Elmore, however, does not object to the prevalent scholarly view that Shiva and his wife are of Dravidian origin and, since Kali is one of Shiva's wives, the door is thus opened to a Dravidian origin of the Devi. This gains strength from the importance attached in Dravidian religion to the "Seven Sisters" and the fact that female deities are prominent in Dravidian religious beliefs. On the other hand, Elmore also presents a number of criteria to assist one on spotting Dravidian deities in ostensibly Hindu guises. These criteria do not fit the Devi with striking aptness:

"The Dravidian gods, however, are usually local in their origin. Their history commonly begins on earth, often as the ghost of some person who has died. In the thought of the people also, the Dravidian gods are local. Each village has its own deity....... Even when one god is found in many places, the people never think of it as a general god with world relations, but only as their local deity."(18, p. 10)

But even if the Devi is not necessarily of Dravidian origin, it is entirely possible that she has a (perhaps independent) parallel in one or more of the Dravidian "Seven Sister" goddesses. In a ritual which could still be observed by Elmore in this century, some sixty years ago, and which may still survive in parts of South India, the following features claim our attention: during a festival of several days duration called a jatara (a "Dravidian word meaning originally a tumult or noisy disturbance" ),(18, p. 14) smaller animals are sacrificed to a particular one of the Seven Sisters concerned, every day, for three or four days. Then, on the climactic final day of the jatara, a bullock is sacrificed by being beheaded in front of the goddess, ideally with a single stroke of a sword (although up to three sword strokes are permissible). The severed head is placed before the goddess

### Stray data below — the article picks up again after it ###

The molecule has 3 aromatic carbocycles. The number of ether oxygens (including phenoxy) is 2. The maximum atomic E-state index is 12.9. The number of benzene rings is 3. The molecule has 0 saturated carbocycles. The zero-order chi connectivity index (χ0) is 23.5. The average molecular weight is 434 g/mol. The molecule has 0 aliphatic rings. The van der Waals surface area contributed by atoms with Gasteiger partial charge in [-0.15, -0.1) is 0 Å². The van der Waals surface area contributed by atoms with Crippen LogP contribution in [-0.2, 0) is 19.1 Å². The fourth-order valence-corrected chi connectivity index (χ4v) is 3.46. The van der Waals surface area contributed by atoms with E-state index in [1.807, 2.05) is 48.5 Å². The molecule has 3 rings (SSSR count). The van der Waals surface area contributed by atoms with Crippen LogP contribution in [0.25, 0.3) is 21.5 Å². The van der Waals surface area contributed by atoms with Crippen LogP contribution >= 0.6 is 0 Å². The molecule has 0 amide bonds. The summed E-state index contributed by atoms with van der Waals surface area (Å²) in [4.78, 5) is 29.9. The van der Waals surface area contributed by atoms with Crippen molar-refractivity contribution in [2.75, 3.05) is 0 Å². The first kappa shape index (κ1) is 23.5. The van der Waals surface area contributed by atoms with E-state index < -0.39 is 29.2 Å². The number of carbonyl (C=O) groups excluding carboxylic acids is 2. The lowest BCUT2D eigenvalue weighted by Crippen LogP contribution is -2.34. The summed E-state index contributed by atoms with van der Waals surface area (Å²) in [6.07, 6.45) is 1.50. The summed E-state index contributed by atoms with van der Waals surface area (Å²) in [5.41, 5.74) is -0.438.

"and one, or quite commonly, both front legs are cut off at the knee and placed crosswise on the mouth of the buffalo. Some of the fat is taken from the abdomen of the buffalo and spread over its eyes, and a wick placed in a small vessel of oil is lighted and placed on the head. The oil that is burned is supposed to be from the fat of the buffalo, but this rule does not seem to be commonly observed."(18, p. 17)